Of all the different designs that are available for shower replacements, there are really only two basic types: those with a shower pan, and those without. Showers that lack a pan are generally of the one-piece fiberglass design, and simply slide into the place of the old assembly, after which the shower valve and drainage can be hooked back up. Showers with pans are the tiled type, usually from top to bottom. These showers are far more attractive and can be tailored to
suit almost any custom or creative design the homeowner might want to implement. However, one simply cannot stand on the shower's tile floor and expect to be supported just by the tiles themselves. Under the tile is a cement/mud mixture that hardens into the base for the shower. In the middle of this base is the shower drain. Under these items in the shower pan itself. In older homes the pan was constructed of lead due to its soft and pliable nature. In current construction, shower pans are made of a vinyl material that is easier to work with.
Shower pan constructions begins with stripping away all of the tile and cement base mix from the old installation. The older lead pan is removed, and the area is thoroughly cleaned. The new pan liner (the vinyl) is then laid in place, covering and wrapping over the lower ledge of the shower stall, to a minimum of four inches high. The front ledge (the step-in) is then wrapped, and all the edges are glued with a special bonding agent that seals the shower pan liner and prevents leaks. The shower drain is inserted into the center of the pan, and is a two-piece affair that clamps down on both the underside and the top of the liner. The new drain is then stubbed up and the cement mixture is poured into place and allowed to harden. The new shower can now be tiled and finished.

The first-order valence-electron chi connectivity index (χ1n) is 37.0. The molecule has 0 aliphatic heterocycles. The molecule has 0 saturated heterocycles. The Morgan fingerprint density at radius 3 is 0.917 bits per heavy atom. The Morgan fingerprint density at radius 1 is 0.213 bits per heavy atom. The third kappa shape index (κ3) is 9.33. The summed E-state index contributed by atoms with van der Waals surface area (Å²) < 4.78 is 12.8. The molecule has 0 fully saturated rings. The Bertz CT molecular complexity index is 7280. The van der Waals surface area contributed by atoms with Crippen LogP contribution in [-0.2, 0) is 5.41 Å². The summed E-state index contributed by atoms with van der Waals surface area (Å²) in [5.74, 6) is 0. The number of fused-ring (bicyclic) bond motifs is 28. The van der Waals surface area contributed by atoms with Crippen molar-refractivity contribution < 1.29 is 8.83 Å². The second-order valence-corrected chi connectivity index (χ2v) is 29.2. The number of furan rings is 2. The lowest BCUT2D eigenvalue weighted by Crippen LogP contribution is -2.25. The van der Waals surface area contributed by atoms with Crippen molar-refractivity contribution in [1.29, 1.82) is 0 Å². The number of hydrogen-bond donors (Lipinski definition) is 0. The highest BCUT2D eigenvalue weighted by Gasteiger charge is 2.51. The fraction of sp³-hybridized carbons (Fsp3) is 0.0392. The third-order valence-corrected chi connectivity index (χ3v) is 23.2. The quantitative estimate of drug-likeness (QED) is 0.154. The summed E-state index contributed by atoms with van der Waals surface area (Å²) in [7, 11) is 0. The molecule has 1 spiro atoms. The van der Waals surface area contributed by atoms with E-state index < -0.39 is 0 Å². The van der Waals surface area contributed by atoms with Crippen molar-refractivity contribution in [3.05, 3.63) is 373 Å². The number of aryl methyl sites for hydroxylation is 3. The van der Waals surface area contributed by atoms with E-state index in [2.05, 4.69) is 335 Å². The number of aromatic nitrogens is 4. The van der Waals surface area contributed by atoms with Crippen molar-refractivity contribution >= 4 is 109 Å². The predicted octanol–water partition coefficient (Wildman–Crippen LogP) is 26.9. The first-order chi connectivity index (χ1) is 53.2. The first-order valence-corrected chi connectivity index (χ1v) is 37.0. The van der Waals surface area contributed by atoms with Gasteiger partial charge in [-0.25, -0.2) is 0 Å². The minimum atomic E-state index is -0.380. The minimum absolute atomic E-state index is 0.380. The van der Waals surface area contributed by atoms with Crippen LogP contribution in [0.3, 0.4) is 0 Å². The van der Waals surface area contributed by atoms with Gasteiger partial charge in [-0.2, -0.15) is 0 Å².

This is, of course, and over-simplified summary, and the actual installation takes the better part of a day. As always, the work is fully warranted against leaks. These types of shower pans generally last many, many years.